Here is a picture of the Model 1250 with a fresh coat of paint. It has dulled a bit over the years, but it still looks good enough to show. It is decently reliable, but does require a little maintenance of some of the electrical contacts. On occasion it fails to provide power to the ignition coil, requiring a little cleaning of the starting lever contacts with a point file.
Also, the governor speed control lever on the side of the Delco has little control over actual engine speed. I fooled around with this problem for quite a while until several other Delco owners advised me that these governors never really worked, even when new.
Delcos are most commonly 32 Volt DC Generators. They were widely used on farms before rural electrification. Some models were equipped with a flat belt pulley so they could do double-duty as a farm engine. These generators were also equipped with an extra knife switch that would stop the generator from charging (seen located on the lower left corner of the control panel above).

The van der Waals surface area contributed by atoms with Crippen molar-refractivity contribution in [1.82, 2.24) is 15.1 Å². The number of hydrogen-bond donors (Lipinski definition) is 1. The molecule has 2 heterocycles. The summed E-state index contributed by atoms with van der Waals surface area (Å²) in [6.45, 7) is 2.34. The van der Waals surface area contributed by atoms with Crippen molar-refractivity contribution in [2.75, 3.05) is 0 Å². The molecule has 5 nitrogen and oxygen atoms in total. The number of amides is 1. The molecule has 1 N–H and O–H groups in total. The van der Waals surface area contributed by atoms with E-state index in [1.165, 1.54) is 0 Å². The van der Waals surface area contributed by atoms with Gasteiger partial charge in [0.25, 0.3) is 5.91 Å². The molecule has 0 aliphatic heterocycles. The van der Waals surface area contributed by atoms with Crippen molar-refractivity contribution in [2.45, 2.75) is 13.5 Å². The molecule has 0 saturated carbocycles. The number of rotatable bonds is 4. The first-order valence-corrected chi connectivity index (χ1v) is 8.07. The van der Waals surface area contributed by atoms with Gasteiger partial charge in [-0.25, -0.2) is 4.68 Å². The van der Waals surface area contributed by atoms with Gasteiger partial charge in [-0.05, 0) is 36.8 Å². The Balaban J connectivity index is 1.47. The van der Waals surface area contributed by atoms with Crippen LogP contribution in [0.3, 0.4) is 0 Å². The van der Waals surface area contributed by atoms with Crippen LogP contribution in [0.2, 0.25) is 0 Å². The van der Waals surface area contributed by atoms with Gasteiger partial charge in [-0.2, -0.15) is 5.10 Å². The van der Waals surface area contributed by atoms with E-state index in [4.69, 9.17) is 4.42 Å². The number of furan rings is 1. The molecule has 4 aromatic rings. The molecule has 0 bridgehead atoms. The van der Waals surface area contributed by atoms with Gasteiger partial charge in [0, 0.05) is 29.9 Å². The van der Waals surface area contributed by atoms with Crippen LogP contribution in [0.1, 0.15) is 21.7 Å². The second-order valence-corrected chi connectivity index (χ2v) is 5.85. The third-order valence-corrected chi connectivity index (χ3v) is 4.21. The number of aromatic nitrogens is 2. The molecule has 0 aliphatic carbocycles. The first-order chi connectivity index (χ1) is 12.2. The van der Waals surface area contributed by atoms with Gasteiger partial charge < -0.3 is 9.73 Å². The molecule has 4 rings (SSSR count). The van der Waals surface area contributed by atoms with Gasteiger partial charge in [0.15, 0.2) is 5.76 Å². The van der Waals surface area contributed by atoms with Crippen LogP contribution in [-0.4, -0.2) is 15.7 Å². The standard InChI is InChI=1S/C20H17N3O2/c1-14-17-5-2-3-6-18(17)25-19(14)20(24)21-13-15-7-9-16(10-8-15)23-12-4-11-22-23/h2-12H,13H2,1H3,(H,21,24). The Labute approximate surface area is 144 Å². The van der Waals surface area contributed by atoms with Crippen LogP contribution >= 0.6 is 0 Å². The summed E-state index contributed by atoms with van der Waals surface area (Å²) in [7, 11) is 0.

If you have a Delco Light Plant, it is not advisable to run the engine for very long without providing some type of load for the generator. If you do, high voltage can quickly build up in the generator windings, damaging them.
Because most Delcos are not voltage regulated, it is entirely safe to use three 12V automotive batteries as a starting source and a charging load(three 12.6V batteries, equaling 37.8V). When run at full speed it is possible to see voltages approaching 50 volts out of a 32V Light Plant. Providing a good electrical load will prevent this from happening.
I use several 32V light bulbs, still available at Marine Supply Stores, as well as a 32V scroll saw to provide a load for the generator. As the system voltage rises I simply turn more stuff on.
Delco made generators in 7,14,32,38 and 100 volt DC Models. The 32V Models are the most common Light Plants, by far.